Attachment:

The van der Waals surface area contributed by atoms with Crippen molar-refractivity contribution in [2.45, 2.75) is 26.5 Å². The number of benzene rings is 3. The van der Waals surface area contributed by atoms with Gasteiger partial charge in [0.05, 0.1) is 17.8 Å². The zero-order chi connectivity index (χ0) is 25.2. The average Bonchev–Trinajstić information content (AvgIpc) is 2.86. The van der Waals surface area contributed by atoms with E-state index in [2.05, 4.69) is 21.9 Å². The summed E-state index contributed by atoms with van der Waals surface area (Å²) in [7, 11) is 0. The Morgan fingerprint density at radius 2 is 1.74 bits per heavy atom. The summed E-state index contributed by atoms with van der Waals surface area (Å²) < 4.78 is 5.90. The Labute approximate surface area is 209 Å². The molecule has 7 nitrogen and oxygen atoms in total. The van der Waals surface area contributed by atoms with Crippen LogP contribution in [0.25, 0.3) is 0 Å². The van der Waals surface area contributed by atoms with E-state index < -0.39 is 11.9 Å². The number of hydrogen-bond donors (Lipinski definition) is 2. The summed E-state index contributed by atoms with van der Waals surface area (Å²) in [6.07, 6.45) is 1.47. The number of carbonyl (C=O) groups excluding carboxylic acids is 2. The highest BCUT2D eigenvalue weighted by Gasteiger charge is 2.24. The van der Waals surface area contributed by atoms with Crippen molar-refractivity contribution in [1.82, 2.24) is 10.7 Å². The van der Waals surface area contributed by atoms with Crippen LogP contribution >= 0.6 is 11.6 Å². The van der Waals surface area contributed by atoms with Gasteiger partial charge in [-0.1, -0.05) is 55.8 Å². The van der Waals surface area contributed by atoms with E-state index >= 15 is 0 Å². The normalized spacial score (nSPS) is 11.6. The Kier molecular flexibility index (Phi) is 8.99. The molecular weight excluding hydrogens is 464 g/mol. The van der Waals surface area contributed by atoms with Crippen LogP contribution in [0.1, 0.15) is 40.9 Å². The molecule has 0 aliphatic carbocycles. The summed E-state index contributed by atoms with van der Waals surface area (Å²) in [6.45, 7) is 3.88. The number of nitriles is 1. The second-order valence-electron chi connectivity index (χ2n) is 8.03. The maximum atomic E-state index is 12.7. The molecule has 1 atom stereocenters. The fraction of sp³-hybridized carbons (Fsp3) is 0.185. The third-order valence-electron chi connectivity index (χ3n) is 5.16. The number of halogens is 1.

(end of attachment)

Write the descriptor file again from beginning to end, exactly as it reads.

The van der Waals surface area contributed by atoms with Crippen molar-refractivity contribution in [2.45, 2.75) is 26.5 Å². The number of benzene rings is 3. The van der Waals surface area contributed by atoms with Gasteiger partial charge in [0.05, 0.1) is 17.8 Å². The zero-order chi connectivity index (χ0) is 25.2. The average Bonchev–Trinajstić information content (AvgIpc) is 2.86. The van der Waals surface area contributed by atoms with E-state index in [2.05, 4.69) is 21.9 Å². The summed E-state index contributed by atoms with van der Waals surface area (Å²) in [7, 11) is 0. The Morgan fingerprint density at radius 2 is 1.74 bits per heavy atom. The summed E-state index contributed by atoms with van der Waals surface area (Å²) < 4.78 is 5.90. The Labute approximate surface area is 209 Å². The molecule has 7 nitrogen and oxygen atoms in total. The van der Waals surface area contributed by atoms with Crippen LogP contribution in [0.25, 0.3) is 0 Å². The van der Waals surface area contributed by atoms with E-state index < -0.39 is 11.9 Å². The number of hydrogen-bond donors (Lipinski definition) is 2. The summed E-state index contributed by atoms with van der Waals surface area (Å²) in [6.07, 6.45) is 1.47. The number of carbonyl (C=O) groups excluding carboxylic acids is 2. The highest BCUT2D eigenvalue weighted by Gasteiger charge is 2.24. The van der Waals surface area contributed by atoms with Crippen molar-refractivity contribution in [1.82, 2.24) is 10.7 Å². The van der Waals surface area contributed by atoms with Crippen LogP contribution >= 0.6 is 11.6 Å². The van der Waals surface area contributed by atoms with Gasteiger partial charge in [-0.1, -0.05) is 55.8 Å². The van der Waals surface area contributed by atoms with E-state index >= 15 is 0 Å². The normalized spacial score (nSPS) is 11.6. The Kier molecular flexibility index (Phi) is 8.99. The molecular weight excluding hydrogens is 464 g/mol. The van der Waals surface area contributed by atoms with Crippen LogP contribution in [0.1, 0.15) is 40.9 Å². The molecule has 0 aliphatic carbocycles. The summed E-state index contributed by atoms with van der Waals surface area (Å²) in [6.45, 7) is 3.88. The number of nitriles is 1. The second-order valence-electron chi connectivity index (χ2n) is 8.03. The maximum atomic E-state index is 12.7. The molecule has 1 atom stereocenters. The fraction of sp³-hybridized carbons (Fsp3) is 0.185. The third-order valence-electron chi connectivity index (χ3n) is 5.16. The number of halogens is 1.